We had some time to talk to a well-connected developer at Macworld who was building an app that, among other capabilities, includes NFC reading for the purpose of mobile transactions. We were obviously curious why they would do that, noting that third party NFC readers for iPhone weren’t popular, aside from the recently announced Moneto, above. He told us that he had no hardware knowledge but he had spoken to Apple iOS engineers on multiple occasions and they are “heavy into NFC”.
I asked how confident he was. He said,”Enough to bet the app development on”.
This isn’t the first we’ve heard that iPhone 5 would have NFC however. Besides the deluge of ideas Apple has been patenting with NFC, the NYTimes said pre-iPhone 4S that an upcoming iPhone would have NFC. While it didn’t turn out to be the next iPhone, it could be the one coming up.
The question now has become, who will Apple partner with for their payment systems? Over the weekend we got some hints…
…when asked to give an estimate for when smartphone payments would become commonplace (in other words, would 2012 be the year of NFC or contactless tech?), McLaughlin demurred–and may have dropped a hint about Apple’s future in the industry.
“The timeline is always as rapid as it makes sense for consumers,” he says. “That’s a combination of having a critical mass of the merchants, which is what you’re seeing right now, and getting devices into the hands of consumers. I don’t know of a handset manufacturer that isn’t in process of making sure their stuff is PayPass ready.”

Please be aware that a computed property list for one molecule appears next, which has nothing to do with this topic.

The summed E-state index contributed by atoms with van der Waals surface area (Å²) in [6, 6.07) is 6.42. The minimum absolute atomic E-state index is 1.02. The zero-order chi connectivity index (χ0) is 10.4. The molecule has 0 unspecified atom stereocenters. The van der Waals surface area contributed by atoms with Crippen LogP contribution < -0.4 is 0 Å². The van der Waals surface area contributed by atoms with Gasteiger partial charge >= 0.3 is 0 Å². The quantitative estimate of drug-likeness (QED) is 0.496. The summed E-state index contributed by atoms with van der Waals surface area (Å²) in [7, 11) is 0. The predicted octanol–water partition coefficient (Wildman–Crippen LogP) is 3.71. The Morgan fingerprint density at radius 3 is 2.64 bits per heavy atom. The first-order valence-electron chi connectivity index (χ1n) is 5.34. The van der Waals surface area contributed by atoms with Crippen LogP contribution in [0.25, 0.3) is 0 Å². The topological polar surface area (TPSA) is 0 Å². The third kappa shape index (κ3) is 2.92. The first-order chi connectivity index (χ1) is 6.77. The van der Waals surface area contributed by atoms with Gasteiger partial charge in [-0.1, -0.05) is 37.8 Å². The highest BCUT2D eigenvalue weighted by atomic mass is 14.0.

So that would include Apple then?
“Um, there are…like I say, [I don't know of] any handset maker out there,” McLaughlin says. “Now, when we have discussions with our partners, and they ask us not to disclose them, we don’t.”
Apple, of course, has the magical ability to transform whole industries. No one paid for music digitally before Apple unveiled iTunes; virtually no one listened to MP3 players, or carried smartphones, or played with tablets before Apple entered the markets. (And we have good reason to believe they are angling into wireless payment territory.) I asked whether the contactless payments industry needs Apple to hit critical mass.
“Well, anytime someone with a major base moves forward, it advances what you’re doing. So of course,” McLaughlin says.
It seems pretty clear that he wants so badly to say that Apple is partnering but can’t.
NFC for mobile devices isn’t cut and dry however. As Google would tell you with their Google Wallet platform, the carriers can actually prevent device companies from putting apps on the phone. The well-covered Verizon blockage of Google Wallet on the Galaxy Nexus in favor of Verizon’s own ISIS NFC standard could also block an Apple/Mastercard entry.
Like all things iPhone 5, we’ll likely hear more in the coming weeks and months.